India's Sensex Tumbles as Metalmakers Slump Amid Global Selloff

  • Gauge drop tracks European markets; metals, industrials fall
  • Eleven of 30 Sensex companies retreat by more than 3% each

India’s benchmark stock index tumbled the most in more than two weeks as the fall in European equities and U.S. stock futures dragged down metal producers and industrials a day before expiry of the monthly derivative contracts.

Vedanta Ltd. and Hindalco Industries Ltd., the nation’s largest producers of copper and aluminum, plunged the most in a month.Tata Motors Ltd., owner of Jaguar Land Rover, slid to a one-month low, while Larsen & Toubro Ltd., the most valuable engineering firm, fell to its lowest price in nine months. Motherson Sumi Systems Ltd., a supplier to Volkswagen AG, capped its steepest two-day loss since October 2008. The rupee weakened the most in two weeks.

The S&P BSE Sensex tumbled 2.1 percent to 25,651.84 at the 3:30 p.m. close, after climbing to a two-week high earlier. Twelve of the 30 stocks in the gauge lost at least 3 percent. The reversal was accompanied by a jump in the gauge’s 30-day historical volatility to its highest level since October 2013, with investors looking ahead to see whether the Reserve Bank of India will lower interest rates on Sept. 29 to bolster the economy and spur a recovery in company earnings.

“While the fall in the European markets was the catalyst, the larger concern is the delay in the pick-up in the earnings momentum,” Sanjay Sinha, founder of Mumbai-based Citrus Advisors Pvt., said in a phone interview. “Futures and options expiry also kept people on tenterhooks.”

The Sensex earnings climbed 1 percent in the June quarter, following a 45 percent drop in the prior three months, data compiled by Bloomberg show.

Inflation Cools

RBI Governor Raghuram Rajan left the main rate unchanged at 7.25 percent in August after three cuts in 2015 to meet his inflation target of 6 percent by January. Official data have shown that consumer price gains slowed to 3.66 percent last month as oil fell below $50 a barrel and food costs dropped.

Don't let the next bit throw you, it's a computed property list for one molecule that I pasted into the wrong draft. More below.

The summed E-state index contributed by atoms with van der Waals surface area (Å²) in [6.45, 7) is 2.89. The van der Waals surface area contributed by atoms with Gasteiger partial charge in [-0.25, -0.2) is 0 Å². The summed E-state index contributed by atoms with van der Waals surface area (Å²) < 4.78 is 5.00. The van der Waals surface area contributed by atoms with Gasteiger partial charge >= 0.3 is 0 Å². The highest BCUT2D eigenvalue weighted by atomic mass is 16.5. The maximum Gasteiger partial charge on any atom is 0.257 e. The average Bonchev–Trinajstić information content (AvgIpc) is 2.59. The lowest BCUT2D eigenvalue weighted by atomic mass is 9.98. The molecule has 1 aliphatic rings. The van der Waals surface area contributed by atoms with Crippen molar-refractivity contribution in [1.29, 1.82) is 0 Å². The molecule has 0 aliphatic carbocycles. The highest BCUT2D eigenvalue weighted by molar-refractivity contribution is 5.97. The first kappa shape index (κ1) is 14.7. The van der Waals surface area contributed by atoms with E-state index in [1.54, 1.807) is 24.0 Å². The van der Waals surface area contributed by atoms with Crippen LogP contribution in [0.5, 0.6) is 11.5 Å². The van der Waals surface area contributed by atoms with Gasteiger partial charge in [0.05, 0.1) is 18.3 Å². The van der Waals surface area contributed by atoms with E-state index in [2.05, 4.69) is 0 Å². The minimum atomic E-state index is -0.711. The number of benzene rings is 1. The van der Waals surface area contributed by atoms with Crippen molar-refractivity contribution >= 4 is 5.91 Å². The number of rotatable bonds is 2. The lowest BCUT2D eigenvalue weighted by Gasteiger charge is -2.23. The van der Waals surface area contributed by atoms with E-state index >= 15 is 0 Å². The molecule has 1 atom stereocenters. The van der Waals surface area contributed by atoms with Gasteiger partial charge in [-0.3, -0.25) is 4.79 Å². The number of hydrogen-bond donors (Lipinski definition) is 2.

Even so, foreigners have remained net sellers of Indian equities for a second month, unloading shares worth $337 million through Sept. 18, as conflicting signals from the Federal Reserve on when it will start raising interest rates curbed demand for riskier assets. They pulled $2.6 billion from local shares in August, the most since 2008.

“The rebound was not sustainable and overseas investors are still bearish,” Siddarth Bhamre, head of derivatives at Angel Broking Ltd., said by phone from Mumbai. “Stocks are also pressured by selling in index futures before the derivatives expiry.”

VW Impact

Vedanta plunged 6.2 percent, taking this year’s loss to 57 percent. Hindalco tumbled 6.3 percent, the most since Aug. 24. Tata Motors slid 4.8 percent and Larsen & Toubro declined to its lowest level since Dec. 24.

Motherson Sumi slumped 7.7 percent, taking the two-day loss to 14.8 percent. The company could be adversely impacted if Volkswagen’s regulatory issues spill over to Europe, CLSA Asia-Pacific Markets said in a note on Monday.

The Sensex has retreated 6.7 percent this year and is valued at 14.6 times projected 12-month earnings, compared with the MSCI Emerging Markets Index’s multiple of 10.7.

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